Nice view from the top.


They say you're really supposed to come here at sunset because the light is spectacular.  It's a gray day today, and we're not going to hang around.


I grabbed this off the internet so I could pretend this is what I saw.


What I actually did see was very nice, I believe.


That's a Doric capital on that column.


Still impressive after all these years.


It's a dramatic location.


The temple looks good...


From lots of angles...


Our Chat Tours guide explains it all but she's not Eleni so it's just not the same.


You know, there's really only one thing around here to take pictures of.


So let's put a tourist in front of it for variety.


And let's take a selfie.  You gotta have a selfie a day.


And we'll snap another scenic view.


OK, one more.  This is a lovely spot, you know.


That's what the temple looked like back in the day.


There once was a tower here.


But it's gone now.


Look! The sun!  Haven't seen it for most of the day.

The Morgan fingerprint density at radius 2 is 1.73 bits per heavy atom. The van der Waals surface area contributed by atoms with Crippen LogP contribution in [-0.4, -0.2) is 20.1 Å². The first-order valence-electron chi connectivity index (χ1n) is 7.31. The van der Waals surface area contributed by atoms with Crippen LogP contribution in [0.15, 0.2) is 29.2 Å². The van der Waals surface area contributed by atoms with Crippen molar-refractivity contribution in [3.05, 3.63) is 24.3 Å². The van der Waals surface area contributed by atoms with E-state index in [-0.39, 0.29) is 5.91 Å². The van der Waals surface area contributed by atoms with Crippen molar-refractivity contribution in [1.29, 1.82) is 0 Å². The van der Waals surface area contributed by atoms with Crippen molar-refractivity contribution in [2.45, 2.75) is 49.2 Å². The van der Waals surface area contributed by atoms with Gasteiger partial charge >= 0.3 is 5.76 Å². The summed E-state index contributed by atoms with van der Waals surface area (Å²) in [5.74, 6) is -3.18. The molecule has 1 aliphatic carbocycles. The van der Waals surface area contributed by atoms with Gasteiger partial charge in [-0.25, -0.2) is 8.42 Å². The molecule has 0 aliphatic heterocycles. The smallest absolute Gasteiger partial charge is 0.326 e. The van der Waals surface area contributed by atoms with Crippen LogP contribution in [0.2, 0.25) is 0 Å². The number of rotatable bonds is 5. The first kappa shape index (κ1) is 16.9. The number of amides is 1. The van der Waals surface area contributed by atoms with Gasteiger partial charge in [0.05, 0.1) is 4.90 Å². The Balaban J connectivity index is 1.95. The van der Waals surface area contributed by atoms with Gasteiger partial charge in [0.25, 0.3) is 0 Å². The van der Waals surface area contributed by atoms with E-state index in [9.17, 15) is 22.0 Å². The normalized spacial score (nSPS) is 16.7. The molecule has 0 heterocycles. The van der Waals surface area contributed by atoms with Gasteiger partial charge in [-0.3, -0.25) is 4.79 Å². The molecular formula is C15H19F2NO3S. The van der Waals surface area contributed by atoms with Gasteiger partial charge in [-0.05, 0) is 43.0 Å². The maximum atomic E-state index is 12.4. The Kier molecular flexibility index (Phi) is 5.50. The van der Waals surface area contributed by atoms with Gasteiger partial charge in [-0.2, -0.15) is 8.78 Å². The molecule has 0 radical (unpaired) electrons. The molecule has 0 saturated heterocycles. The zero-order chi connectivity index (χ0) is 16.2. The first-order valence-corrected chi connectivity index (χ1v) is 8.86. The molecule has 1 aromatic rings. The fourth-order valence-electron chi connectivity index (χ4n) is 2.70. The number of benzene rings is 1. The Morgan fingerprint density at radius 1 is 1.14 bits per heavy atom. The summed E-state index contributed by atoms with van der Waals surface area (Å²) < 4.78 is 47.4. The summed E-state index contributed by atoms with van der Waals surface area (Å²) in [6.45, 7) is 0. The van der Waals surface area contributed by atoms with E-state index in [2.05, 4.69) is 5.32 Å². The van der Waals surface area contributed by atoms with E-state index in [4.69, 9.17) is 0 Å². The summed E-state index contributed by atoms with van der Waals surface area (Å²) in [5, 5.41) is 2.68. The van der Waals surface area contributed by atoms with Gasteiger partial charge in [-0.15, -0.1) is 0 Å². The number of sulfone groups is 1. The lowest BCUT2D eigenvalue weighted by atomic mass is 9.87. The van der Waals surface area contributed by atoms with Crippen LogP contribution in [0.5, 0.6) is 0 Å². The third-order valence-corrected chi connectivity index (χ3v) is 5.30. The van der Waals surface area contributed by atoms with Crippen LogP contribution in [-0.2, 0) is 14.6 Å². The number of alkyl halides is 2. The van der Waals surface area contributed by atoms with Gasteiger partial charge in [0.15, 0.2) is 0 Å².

So the bus was stopped in traffic and Bill looked up and saw a park with this at the front entrance.  In the middle of March.  Those Greeks...


Maybe the most useful information provided to Bill by the Chat Tours guide was the name of the best place in Athens to get souvlaki.  But helpful though she was, as I've already pointed out our guide for the day was no Eleni.  When she named the restaurant using her charming accent, Bill asked, "Did you say Onassis?"  She just laughed and laughed at that one.  "No -- it's Panassis."  Did you say "Panassis?"  NO! it's "PANASSIS." 
"T-H-A-N-A-S-I-S" -- "Panassis."  Bill thanked her profusely.


And it was just down the street from the hotel!  This area is called "Plaka" and it's very popular with the locals in the evening.  They come to stroll and dine and chat and generally enjoy the experience of being outside with lots of freiendly people.


It was a popular place.


With plenty of activity, and music too!


And the food was delicious, even though Bill was hoping for more of a sandwich than pita bread buried under a mountain of skewered chunks of pork, salad and fries.


And there was lots of tzatziki if you asked for it.  And paid extra.


Walking back to the hotel, Bill came upon a lovely church.  I'll bet there are frescoes inside.


And there was a fine view of the Acropolis from the street.


And another nice view from inside the hotel's rooftop restaurant.  Bill didn't go there to eat; he went just for the view.